Last night against the Rams, it took three quarters for Matt Nagy’s offense to reach the red zone. Nick Foles’ underthrown ball to a covered Allen Robinson drew a pass interference call, giving the Bears a first-and-10 at the Rams’ 15-yard line.
After Demetrius Harris’ 6-yard reception on first down, the Bears were nine yards away from the end zone. To help the offense score their first touchdown on the night, Nagy went with Harris as the lone tight end on the second-and-4 play. And then the third-year play-caller and head coach called a designed rollout to the left. Foles forced a throw into double coverage and was intercepted.
Not on the play was Jimmy Graham — who has four red-zone touchdowns this season — which is tied for the third-most in the league. Also on the sidelines was Cole Kmet, who caught two passes for 45 yards, including a 38-yard reception, earlier in the game.
Even if the right personnel were on the field, the play itself set the Bears up for failure. Foles is a pocket passer, but with the field condensing, Nagy took the veteran right-handed quarterback out of his element and rolled him out left. The interception is on Foles, but he shouldn’t have been in that position in the first place.
The Bears would go on to lose 24-10 and drop to 5-2 on the season. And this primetime defeat would go down as another game where the offense failed miserably to do much of anything. Take away Eddie Jackson’s fumble recovery for a touchdown and this is the third time Nagy’s team has only scored a field goal.
The other two times happened in primetime matchups last season: Week 16’s 26-3 loss against the Chiefs on Sunday Night Football and Week 1’s 10-3 loss against the Packers to kick off the Bears’ Centennial Year.
There isn’t one solution that will solve all of the Bears’ offensive problems, but the team can start by relinquishing Nagy’s play-calling abilities.
In the fourth quarter of last night’s game, ESPN’s Brian Griese revealed some interesting news that Foles brought up during a production meeting on Sunday night.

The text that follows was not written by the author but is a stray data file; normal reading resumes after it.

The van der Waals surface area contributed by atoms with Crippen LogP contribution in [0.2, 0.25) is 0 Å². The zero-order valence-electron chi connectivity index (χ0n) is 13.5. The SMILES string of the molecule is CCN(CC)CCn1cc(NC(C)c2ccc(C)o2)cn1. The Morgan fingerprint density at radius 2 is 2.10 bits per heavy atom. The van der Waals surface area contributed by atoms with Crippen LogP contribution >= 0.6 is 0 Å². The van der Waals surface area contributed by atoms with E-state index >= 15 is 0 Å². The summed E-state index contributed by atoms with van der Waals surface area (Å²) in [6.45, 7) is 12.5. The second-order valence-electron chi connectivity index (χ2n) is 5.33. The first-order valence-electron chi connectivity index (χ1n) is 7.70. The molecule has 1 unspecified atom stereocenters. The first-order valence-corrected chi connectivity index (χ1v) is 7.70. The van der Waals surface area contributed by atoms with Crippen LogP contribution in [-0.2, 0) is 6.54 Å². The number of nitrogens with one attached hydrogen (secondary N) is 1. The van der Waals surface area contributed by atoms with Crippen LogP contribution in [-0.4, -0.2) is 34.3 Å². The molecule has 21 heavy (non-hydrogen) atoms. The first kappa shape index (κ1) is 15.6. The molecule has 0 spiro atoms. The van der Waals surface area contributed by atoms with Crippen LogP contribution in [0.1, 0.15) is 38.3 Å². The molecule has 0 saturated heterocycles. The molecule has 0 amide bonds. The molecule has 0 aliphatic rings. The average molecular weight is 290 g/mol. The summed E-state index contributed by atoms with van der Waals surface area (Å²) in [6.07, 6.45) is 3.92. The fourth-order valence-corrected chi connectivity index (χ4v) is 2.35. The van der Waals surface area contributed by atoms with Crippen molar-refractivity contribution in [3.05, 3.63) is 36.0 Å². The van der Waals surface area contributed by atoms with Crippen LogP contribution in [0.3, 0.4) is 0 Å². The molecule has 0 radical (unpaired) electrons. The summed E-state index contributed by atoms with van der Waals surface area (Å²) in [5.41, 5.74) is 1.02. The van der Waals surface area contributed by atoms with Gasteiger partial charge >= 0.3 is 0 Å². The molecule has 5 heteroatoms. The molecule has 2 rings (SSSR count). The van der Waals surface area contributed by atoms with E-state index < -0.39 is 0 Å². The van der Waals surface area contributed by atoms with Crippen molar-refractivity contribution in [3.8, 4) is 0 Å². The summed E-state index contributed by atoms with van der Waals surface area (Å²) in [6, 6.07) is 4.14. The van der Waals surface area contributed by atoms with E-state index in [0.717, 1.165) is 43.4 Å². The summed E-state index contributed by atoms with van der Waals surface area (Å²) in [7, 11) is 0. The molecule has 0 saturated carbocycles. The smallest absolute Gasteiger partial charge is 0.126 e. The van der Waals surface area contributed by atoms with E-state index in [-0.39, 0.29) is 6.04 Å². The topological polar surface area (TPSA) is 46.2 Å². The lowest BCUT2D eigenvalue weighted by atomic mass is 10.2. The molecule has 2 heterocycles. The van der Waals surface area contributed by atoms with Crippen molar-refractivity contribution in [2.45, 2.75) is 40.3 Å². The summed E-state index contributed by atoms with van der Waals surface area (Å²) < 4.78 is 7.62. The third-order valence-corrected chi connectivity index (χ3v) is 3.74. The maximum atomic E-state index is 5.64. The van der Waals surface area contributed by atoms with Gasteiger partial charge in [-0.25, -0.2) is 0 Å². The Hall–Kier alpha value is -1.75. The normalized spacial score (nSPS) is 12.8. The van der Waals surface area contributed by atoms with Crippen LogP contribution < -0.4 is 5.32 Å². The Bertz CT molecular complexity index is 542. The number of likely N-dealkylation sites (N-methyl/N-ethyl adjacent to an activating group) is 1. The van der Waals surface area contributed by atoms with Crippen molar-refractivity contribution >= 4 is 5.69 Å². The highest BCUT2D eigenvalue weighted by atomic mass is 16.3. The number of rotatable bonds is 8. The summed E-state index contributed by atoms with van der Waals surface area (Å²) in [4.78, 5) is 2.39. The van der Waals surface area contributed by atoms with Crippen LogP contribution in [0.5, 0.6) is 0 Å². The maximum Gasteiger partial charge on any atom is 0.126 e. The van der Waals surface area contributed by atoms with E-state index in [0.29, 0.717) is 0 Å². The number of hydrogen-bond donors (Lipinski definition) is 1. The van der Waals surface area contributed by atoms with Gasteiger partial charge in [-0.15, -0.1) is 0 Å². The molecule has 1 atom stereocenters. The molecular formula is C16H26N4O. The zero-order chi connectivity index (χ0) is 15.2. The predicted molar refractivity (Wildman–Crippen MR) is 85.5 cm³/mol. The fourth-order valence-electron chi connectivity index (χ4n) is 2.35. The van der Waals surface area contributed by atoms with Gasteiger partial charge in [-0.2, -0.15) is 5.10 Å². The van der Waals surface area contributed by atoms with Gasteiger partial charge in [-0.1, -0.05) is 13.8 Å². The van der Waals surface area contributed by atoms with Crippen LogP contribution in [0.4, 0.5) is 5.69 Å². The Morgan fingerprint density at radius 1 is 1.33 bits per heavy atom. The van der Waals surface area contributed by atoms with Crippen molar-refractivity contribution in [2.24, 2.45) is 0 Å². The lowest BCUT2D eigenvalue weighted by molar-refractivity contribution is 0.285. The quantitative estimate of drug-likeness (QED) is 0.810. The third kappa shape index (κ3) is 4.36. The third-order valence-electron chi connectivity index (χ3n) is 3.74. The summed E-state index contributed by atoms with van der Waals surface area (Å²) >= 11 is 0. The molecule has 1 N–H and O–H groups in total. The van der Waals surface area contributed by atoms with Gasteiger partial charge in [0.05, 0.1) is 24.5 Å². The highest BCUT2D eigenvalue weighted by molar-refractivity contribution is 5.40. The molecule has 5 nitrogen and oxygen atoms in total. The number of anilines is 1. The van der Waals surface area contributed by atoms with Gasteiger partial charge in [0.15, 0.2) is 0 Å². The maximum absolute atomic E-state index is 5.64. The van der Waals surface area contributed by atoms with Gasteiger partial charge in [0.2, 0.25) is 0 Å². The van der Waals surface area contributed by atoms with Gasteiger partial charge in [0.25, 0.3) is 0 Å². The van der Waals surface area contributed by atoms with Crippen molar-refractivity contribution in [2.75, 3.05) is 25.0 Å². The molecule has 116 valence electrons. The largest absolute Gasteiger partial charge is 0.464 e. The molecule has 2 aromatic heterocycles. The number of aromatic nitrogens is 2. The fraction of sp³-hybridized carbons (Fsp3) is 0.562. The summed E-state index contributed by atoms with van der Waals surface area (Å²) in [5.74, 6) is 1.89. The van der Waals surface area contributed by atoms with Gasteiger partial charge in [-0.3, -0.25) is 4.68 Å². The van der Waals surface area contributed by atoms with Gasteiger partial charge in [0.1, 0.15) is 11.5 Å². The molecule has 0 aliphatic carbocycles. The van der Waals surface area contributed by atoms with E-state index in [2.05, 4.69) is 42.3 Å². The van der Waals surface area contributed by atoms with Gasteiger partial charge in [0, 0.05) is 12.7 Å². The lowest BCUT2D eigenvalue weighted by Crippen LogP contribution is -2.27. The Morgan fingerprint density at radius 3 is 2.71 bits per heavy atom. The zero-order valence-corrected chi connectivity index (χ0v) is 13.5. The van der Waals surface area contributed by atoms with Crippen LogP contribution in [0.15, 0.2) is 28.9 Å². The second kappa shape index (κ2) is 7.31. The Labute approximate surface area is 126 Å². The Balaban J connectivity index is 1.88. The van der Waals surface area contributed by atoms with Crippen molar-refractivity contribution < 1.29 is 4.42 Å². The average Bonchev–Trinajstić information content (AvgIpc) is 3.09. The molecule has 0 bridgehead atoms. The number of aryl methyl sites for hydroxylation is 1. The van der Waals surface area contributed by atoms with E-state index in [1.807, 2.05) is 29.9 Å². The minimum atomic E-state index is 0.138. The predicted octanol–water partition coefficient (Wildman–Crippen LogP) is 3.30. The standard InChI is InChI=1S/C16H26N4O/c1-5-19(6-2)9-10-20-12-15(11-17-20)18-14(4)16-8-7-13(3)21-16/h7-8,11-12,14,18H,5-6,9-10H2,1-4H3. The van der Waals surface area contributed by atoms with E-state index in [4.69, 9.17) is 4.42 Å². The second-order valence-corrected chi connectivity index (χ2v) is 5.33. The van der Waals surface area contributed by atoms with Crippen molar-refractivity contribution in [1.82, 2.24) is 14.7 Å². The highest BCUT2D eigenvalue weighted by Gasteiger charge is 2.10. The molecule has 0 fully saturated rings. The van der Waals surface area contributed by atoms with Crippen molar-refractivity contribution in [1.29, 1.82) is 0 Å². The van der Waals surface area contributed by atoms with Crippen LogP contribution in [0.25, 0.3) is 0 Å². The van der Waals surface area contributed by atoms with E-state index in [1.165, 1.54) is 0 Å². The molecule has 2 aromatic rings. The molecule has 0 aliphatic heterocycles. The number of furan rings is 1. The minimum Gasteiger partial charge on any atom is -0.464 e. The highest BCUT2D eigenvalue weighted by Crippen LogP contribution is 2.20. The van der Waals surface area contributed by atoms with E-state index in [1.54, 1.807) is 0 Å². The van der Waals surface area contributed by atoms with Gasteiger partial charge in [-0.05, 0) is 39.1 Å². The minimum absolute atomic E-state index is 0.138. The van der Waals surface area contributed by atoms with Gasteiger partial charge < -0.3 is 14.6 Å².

“We were talking to Nick Foles yesterday, and he said, ‘You know, sometimes play calls come in and I know that I don’t have time to execute that play call. You know, I’m the one out here getting hit. Sometimes the guy calling the plays, Matt Nagy, he doesn’t know how much time there is back here,’” Griese said. “So that’s something that they have to get worked out.”
Nagy and Foles were asked about the comment after the game, and Foles said it was “miscommunication” between him and Griese.
There seemed to be plenty of miscommunication for the Bears’ offense at SoFi Stadium. Of course, it wasn’t just Foles’ red zone interception that left people questioning why Nagy was still calling plays.
On fourth-and-1 from the Bears’ 34-yard line, Nagy went to one of his bad habits, using Cordarrelle Patterson in the backfield instead of David Montgomery on a short-yardage situation.
Nagy called a toss play to the short side of the field with Patterson eight yards behind the line of scrimmage. On the play, 6-foot-2, 221-pound wide receiver Javon Wims failed to block 6-foot-5, 262-pound linebacker Terrell Lewis.
Where was Graham or Kmet? Again, the play call and the personnel made no sense.
But it wasn’t just this Monday night debacle against the Rams that should warrant a change for the play-calling responsibilities. Nagy’s offense has looked out of sync this entire season, regardless of who was playing quarterback.
The blame for the offensive struggles can’t be placed solely on Mitch Trubisky or the offensive coaches that were fired going into this 2020 season. Last night proved that.
Without the fourth-quarter comebacks against the Lions and Falcons, this offense is even worse than the bottom five unit that the stats reflect.
Nagy’s play-calling has been a topic of conversation since the first day he was hired as the Bears head coach. Remember the 21-3 lead the Chiefs had over the Titans in 2017’s AFC wild-card game? Kansas City was shutout the entire second half and lost 22-21.
The 2018 season, which featured multiple defensive players playing on offense and more importantly a 12-4 record, hid a lot of the issues. But 2019 exposed Nagy and his unit’s deficiencies.
There is no telling if Bill Lazor or Dave Ragone would be better at calling plays, but 39 games is a big enough sample size to see Nagy isn’t the answer.
Changes need to be made, and it should start with handing over the call sheet.